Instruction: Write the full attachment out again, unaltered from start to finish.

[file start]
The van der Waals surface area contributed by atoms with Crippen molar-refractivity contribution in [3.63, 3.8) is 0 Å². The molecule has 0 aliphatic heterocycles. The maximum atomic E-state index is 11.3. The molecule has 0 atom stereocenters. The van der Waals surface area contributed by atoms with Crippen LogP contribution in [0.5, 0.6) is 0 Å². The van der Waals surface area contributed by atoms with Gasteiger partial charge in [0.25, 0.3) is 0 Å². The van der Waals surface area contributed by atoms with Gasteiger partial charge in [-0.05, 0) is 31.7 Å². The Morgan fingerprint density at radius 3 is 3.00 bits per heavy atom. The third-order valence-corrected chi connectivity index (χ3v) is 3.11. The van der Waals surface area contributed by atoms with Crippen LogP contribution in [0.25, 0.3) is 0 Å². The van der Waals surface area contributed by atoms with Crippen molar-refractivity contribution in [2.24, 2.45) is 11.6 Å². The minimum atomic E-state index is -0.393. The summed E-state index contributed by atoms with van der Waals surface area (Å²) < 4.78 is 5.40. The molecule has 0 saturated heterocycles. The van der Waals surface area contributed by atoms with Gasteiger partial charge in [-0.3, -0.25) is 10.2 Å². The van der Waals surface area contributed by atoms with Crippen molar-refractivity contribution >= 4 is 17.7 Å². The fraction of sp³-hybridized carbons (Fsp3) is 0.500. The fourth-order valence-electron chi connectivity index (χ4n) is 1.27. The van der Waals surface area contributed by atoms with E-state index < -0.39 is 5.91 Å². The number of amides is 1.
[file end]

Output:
The van der Waals surface area contributed by atoms with Crippen molar-refractivity contribution in [3.63, 3.8) is 0 Å². The molecule has 0 aliphatic heterocycles. The maximum atomic E-state index is 11.3. The molecule has 0 atom stereocenters. The van der Waals surface area contributed by atoms with Crippen LogP contribution in [0.5, 0.6) is 0 Å². The van der Waals surface area contributed by atoms with Gasteiger partial charge in [0.25, 0.3) is 0 Å². The van der Waals surface area contributed by atoms with Gasteiger partial charge in [-0.05, 0) is 31.7 Å². The Morgan fingerprint density at radius 3 is 3.00 bits per heavy atom. The third-order valence-corrected chi connectivity index (χ3v) is 3.11. The van der Waals surface area contributed by atoms with Crippen LogP contribution in [0.25, 0.3) is 0 Å². The van der Waals surface area contributed by atoms with Crippen molar-refractivity contribution in [2.24, 2.45) is 11.6 Å². The minimum atomic E-state index is -0.393. The summed E-state index contributed by atoms with van der Waals surface area (Å²) < 4.78 is 5.40. The molecule has 0 saturated heterocycles. The van der Waals surface area contributed by atoms with Gasteiger partial charge in [-0.3, -0.25) is 10.2 Å². The van der Waals surface area contributed by atoms with Crippen molar-refractivity contribution >= 4 is 17.7 Å². The fraction of sp³-hybridized carbons (Fsp3) is 0.500. The fourth-order valence-electron chi connectivity index (χ4n) is 1.27. The van der Waals surface area contributed by atoms with E-state index < -0.39 is 5.91 Å². The number of amides is 1.